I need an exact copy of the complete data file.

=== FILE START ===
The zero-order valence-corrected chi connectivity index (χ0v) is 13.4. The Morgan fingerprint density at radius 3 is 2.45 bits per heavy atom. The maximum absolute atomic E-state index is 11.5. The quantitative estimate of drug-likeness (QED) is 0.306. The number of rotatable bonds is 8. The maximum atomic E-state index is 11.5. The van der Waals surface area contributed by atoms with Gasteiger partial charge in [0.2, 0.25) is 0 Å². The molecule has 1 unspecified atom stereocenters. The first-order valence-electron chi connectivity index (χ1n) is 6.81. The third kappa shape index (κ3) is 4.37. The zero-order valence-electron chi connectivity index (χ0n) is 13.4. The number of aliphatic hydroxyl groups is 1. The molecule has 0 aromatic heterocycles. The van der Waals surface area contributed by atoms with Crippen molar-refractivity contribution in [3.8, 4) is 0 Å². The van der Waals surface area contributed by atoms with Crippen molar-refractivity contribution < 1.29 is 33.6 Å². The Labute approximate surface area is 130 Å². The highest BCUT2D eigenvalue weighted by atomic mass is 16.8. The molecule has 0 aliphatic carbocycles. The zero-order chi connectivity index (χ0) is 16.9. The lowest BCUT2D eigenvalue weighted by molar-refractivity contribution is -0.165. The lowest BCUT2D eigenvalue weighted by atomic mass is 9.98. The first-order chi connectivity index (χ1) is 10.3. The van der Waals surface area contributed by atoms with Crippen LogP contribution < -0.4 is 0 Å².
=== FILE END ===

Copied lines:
The zero-order valence-corrected chi connectivity index (χ0v) is 13.4. The Morgan fingerprint density at radius 3 is 2.45 bits per heavy atom. The maximum absolute atomic E-state index is 11.5. The quantitative estimate of drug-likeness (QED) is 0.306. The number of rotatable bonds is 8. The maximum atomic E-state index is 11.5. The van der Waals surface area contributed by atoms with Gasteiger partial charge in [0.2, 0.25) is 0 Å². The molecule has 1 unspecified atom stereocenters. The first-order valence-electron chi connectivity index (χ1n) is 6.81. The third kappa shape index (κ3) is 4.37. The zero-order valence-electron chi connectivity index (χ0n) is 13.4. The number of aliphatic hydroxyl groups is 1. The molecule has 0 aromatic heterocycles. The van der Waals surface area contributed by atoms with Crippen molar-refractivity contribution in [3.8, 4) is 0 Å². The van der Waals surface area contributed by atoms with Crippen molar-refractivity contribution < 1.29 is 33.6 Å². The Labute approximate surface area is 130 Å². The highest BCUT2D eigenvalue weighted by atomic mass is 16.8. The molecule has 0 aliphatic carbocycles. The zero-order chi connectivity index (χ0) is 16.9. The lowest BCUT2D eigenvalue weighted by molar-refractivity contribution is -0.165. The lowest BCUT2D eigenvalue weighted by atomic mass is 9.98. The first-order chi connectivity index (χ1) is 10.3. The van der Waals surface area contributed by atoms with Crippen LogP contribution < -0.4 is 0 Å².